I’m not saying that we need to be gratuitous in teaching our children about sin. We don’t have to use graphic or explicit language but I think we do need to remember that if we want them to see how big God really is, how huge Jesus’ victory really was we must also teach them the truth about sin and just how big the battle was and is. Because if we don’t balance big grace against a big need for grace then we are teaching our children that God is, as N.D. Wilson puts it, the great big over reactor in the sky. The sin we want them to recognize and run from as dangerous has to look dangerous…it must be in proportion to the grace we are pointing them too.

So we must teach them to love and love rightly. But we cannot forget that we must also teach them
to hate rightly as well.

In Every Thing Give Thanks

A recent study found that when completely healthy people discussed pain the part of the brain that copes with pain became very active. The conclusion that scientists came to is that talking about your pain can actually make things worse.

On Wednesday evenings Rob is teaching through the book of James and his homily this past week dealt with trials and suffering that we face and how we should deal with them.

“Count it all joy, my brothers, when you meet trials of various kinds…”

It got me to thinking that I really don’t have much suffering going on in my life. My life is good…pleasant. I have a comfortable home, my basic needs are met and I get the occasional night of Chinese take out and a Lindt candy bar to enjoy. I’m in love with my husband and he with me, we have five great kids and a wonderful church family. We have a fantastic school that our children attend so we’re part of a great community there. We’ve got good friends and good health. Life really is sweet.

But because I’m human and we all live in a fallen world I do face trials of various kinds. Some are hard, others harder, and some only exist inside my imagination. Some of my trials are worse than what some others face and some of mine don’t even begin to compare to the genuine suffering that some people endure on a daily basis.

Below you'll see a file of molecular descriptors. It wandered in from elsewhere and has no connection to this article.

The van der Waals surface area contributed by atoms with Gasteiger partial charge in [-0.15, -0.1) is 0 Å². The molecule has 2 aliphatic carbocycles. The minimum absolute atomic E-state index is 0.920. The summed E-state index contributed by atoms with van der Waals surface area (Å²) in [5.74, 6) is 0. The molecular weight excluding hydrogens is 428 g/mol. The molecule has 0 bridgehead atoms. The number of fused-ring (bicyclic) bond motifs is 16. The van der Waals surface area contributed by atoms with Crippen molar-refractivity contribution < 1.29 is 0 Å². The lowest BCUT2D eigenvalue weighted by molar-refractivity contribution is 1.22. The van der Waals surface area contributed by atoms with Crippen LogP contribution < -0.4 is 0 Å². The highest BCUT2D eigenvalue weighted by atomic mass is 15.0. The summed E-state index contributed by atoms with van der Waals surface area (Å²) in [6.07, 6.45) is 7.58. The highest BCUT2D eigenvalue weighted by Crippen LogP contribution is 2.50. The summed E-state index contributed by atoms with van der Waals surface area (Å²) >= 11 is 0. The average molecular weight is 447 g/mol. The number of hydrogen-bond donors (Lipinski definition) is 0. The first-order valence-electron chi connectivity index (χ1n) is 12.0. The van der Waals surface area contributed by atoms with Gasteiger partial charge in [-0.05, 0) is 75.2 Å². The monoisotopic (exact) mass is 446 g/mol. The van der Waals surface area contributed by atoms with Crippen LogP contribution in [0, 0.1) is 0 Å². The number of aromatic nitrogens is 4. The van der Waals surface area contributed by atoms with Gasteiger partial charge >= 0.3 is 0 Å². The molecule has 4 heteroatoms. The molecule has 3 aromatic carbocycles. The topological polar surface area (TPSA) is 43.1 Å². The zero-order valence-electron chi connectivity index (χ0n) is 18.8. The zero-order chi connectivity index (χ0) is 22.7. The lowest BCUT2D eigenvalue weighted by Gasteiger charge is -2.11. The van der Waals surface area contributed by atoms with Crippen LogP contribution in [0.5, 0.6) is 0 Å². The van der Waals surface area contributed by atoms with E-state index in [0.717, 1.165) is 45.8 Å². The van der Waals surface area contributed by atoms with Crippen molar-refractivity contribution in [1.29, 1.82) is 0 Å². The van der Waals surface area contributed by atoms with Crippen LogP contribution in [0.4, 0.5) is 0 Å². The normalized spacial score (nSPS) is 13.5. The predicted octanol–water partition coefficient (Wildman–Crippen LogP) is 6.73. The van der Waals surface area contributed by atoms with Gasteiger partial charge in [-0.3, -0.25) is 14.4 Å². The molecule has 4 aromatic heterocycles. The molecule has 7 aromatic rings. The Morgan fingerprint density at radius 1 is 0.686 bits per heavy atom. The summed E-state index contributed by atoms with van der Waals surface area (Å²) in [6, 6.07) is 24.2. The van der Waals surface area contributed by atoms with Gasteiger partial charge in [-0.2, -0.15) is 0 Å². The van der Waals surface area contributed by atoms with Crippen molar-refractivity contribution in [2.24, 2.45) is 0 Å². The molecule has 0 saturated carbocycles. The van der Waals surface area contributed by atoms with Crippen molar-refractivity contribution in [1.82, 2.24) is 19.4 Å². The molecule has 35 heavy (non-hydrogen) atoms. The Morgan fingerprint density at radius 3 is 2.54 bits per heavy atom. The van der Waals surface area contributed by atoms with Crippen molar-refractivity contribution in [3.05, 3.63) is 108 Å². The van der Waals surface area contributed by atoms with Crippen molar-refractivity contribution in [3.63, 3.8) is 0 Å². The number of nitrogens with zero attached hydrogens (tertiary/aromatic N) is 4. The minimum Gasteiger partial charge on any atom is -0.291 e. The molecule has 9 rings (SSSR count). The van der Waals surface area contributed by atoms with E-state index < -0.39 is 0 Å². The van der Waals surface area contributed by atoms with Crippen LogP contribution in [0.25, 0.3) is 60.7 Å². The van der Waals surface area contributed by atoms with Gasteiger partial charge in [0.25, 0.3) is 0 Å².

So what does it look like to suffer well? To, as James goes on to say, remain steadfast under trial? The more I have pondered the more I have come to see what it does not look like.

I have a sweet young friend with three children under the age of three. Her husband works from early morning until early evening and yet you never hear her complain. Now it would be utterly ridiculous to assume that because she doesn’t complain must mean that she has no struggles and her life is like some kind of Disney movie where she only communicates with her children via song and birds help fold her laundry.

She has three children under the age of three. Of course she has various trials and sufferings! How could she not? She’s a sinner, her husband is a sinner, and so are her sweet beautiful children. But her struggle is not lessened by complaining. Her burden is not made any lighter because she makes sure everyone knows that the struggle is real, y’all. This is, I think, the gentle and quiet spirit that God deems beautiful.

Another friend has four children of her own, yet without hesitation she took on the child care of a friend’s little one when it became an urgent need. It’s not surprising to see her with another friend’s three littles when a day shift has been scheduled either. She has a gift for helping others in this way no matter the extra work it may create for her and she uses it to serve others. 

Still another friend has suffered more than a few tragic miscarriages but I didn’t even know this for a long time. She doesn’t live in the pangs of the past constantly bringing up the horrible things she has gone through. But she does quietly use those hard and difficult experiences to minister to others when the time is right. This is how we comfort those with the comfort we ourselves have been given.

What I am getting at is that suffering well doesn’t look like complaining. If your circumstances are genuinely difficult you won’t need to constantly remind people…they’ll know. Suffering well doesn’t look like cutting yourself off from the outside world. It doesn’t shrink your world to what happens within the walls of your own home. Remaining steadfast under a trial means that you don’t hold onto and nurture the pain of the circumstances. And part of that is not constantly trying to prove that your suffering is worse than what someone else goes through. You know you’re not in some kind of competition and you can allow others to have their struggle without it invalidating yours or feeling the need to bring up your own hardships.